But somebody like the pastor whose community I’d been involved with [through the high school], his theology is like, “No, I build a wall between me and the outside world. And then every so often, I go into the world with blinders on and I grab some people and I coax them behind the wall with me. That is the only way to do it.”

How do you show that kind of thinking, that sort of experience with that sort of figure, on a stage?

I wrote this play once called A Great Wilderness, for Seattle Repertory Theatre. It was about a gay conversion therapist. Every character in the play was a fundamentalist Christian, and so there was not that requisite moment where he gets taken down; it really was just a portrait of this deep tragedy of this man’s life as he’s sliding into dementia at age 70. And people got really angry because the play didn’t have that life preserver for the audience, where the character learns their lesson. But I wrote it that way because the people that I was associated with [in high school], they’re never going to get that moment. If anything, they’re going to just harden.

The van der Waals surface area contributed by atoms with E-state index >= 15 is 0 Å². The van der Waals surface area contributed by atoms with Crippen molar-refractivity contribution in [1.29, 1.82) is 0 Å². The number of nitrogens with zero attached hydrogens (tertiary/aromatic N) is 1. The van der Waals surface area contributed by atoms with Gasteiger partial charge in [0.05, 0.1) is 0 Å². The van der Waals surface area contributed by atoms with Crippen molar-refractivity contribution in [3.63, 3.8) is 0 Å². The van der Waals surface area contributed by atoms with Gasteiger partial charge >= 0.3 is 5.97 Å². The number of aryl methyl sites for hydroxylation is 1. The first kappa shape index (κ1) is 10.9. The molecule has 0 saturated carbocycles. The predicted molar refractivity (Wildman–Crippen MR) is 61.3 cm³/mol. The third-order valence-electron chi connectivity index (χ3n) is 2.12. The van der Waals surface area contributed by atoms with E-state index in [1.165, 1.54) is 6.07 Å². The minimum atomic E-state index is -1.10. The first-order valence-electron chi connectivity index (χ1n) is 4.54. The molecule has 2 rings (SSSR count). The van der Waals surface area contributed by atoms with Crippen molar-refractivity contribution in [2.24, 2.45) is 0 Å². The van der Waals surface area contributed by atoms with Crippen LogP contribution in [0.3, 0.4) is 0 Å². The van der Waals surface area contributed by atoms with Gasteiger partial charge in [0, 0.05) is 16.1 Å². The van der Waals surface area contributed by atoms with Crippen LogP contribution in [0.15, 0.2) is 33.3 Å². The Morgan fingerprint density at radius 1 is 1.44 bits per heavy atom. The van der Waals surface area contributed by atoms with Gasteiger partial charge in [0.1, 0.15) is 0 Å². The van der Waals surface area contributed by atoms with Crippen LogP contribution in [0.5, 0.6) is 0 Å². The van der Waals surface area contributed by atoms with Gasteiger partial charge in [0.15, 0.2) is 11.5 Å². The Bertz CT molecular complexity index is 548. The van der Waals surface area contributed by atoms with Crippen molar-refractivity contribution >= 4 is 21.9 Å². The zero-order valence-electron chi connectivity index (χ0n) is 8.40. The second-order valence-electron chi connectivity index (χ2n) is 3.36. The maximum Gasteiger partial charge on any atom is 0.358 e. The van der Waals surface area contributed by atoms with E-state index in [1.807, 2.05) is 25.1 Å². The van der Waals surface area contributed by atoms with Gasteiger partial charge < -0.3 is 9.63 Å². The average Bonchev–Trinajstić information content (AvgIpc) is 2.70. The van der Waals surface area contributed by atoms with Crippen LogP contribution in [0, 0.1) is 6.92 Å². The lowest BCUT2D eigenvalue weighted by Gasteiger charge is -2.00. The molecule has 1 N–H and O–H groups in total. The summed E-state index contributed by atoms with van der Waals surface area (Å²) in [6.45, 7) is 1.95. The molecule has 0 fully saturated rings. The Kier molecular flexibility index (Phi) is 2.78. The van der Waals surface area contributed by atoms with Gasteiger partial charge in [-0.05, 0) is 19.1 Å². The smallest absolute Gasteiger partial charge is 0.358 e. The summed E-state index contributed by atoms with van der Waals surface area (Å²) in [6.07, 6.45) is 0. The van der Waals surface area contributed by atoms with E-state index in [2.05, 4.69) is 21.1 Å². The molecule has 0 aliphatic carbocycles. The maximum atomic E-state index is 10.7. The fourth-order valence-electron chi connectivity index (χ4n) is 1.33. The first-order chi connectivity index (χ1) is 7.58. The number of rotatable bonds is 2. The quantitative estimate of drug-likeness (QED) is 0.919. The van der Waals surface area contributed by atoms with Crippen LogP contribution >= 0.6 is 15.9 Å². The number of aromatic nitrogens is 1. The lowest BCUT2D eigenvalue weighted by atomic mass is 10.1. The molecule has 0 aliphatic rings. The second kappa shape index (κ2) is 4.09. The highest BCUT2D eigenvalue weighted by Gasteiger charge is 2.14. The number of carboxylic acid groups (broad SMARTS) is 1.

But we have these narrative fictions that make it seem like everybody who holds these beliefs are eventually going to let go of them and see the light of day. Well, that’s the exception to the rule. And I think it’s our problem that we’re not talking about it.

It almost never happens in an instant.

Yeah, exactly. It takes years. As you know, it took me years as a gay man.

But it’s funny, I was just moaning about this to a friend of mine — I feel like I’m constantly having TV people come up to me and be like, “Let’s work on something.” And invariably I’m like, “I want to make a show about evangelicals in America.” And they’re like, “Ew.” They have no idea what to do with that. All they know is, “Religion bad, don’t touch it.”